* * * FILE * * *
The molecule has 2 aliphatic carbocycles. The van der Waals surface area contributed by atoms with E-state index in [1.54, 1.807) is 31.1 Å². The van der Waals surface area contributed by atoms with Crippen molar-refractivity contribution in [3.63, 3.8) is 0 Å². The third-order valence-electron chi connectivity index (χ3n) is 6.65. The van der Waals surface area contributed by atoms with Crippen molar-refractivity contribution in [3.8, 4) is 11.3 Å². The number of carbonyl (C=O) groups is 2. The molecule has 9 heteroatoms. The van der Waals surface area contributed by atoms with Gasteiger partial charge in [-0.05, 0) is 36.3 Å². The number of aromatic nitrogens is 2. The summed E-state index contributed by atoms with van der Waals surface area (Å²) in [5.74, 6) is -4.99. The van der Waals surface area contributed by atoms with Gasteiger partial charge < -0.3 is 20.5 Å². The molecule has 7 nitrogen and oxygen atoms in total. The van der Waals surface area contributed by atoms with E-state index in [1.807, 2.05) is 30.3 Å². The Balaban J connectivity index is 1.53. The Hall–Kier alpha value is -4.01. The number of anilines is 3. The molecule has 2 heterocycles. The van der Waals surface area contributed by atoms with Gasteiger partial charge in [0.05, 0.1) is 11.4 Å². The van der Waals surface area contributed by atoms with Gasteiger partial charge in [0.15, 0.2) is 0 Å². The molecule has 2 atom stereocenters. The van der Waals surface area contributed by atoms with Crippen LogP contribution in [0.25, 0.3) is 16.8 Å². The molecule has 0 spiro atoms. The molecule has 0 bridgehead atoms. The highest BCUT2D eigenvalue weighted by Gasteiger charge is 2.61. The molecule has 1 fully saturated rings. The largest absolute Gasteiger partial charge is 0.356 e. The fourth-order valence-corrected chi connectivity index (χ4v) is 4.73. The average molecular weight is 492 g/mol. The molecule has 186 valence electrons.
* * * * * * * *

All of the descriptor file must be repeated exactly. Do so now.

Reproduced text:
The molecule has 2 aliphatic carbocycles. The van der Waals surface area contributed by atoms with E-state index in [1.54, 1.807) is 31.1 Å². The van der Waals surface area contributed by atoms with Crippen molar-refractivity contribution in [3.63, 3.8) is 0 Å². The third-order valence-electron chi connectivity index (χ3n) is 6.65. The van der Waals surface area contributed by atoms with Crippen molar-refractivity contribution in [3.8, 4) is 11.3 Å². The number of carbonyl (C=O) groups is 2. The molecule has 9 heteroatoms. The van der Waals surface area contributed by atoms with Gasteiger partial charge in [-0.05, 0) is 36.3 Å². The number of aromatic nitrogens is 2. The summed E-state index contributed by atoms with van der Waals surface area (Å²) in [5.74, 6) is -4.99. The van der Waals surface area contributed by atoms with Gasteiger partial charge < -0.3 is 20.5 Å². The molecule has 7 nitrogen and oxygen atoms in total. The van der Waals surface area contributed by atoms with E-state index in [1.807, 2.05) is 30.3 Å². The Balaban J connectivity index is 1.53. The Hall–Kier alpha value is -4.01. The number of anilines is 3. The molecule has 2 heterocycles. The van der Waals surface area contributed by atoms with Gasteiger partial charge in [0.05, 0.1) is 11.4 Å². The van der Waals surface area contributed by atoms with Gasteiger partial charge in [0.15, 0.2) is 0 Å². The molecule has 2 atom stereocenters. The van der Waals surface area contributed by atoms with Crippen LogP contribution in [0.25, 0.3) is 16.8 Å². The molecule has 0 spiro atoms. The molecule has 0 bridgehead atoms. The highest BCUT2D eigenvalue weighted by Gasteiger charge is 2.61. The molecule has 1 fully saturated rings. The largest absolute Gasteiger partial charge is 0.356 e. The fourth-order valence-corrected chi connectivity index (χ4v) is 4.73. The average molecular weight is 492 g/mol. The molecule has 186 valence electrons.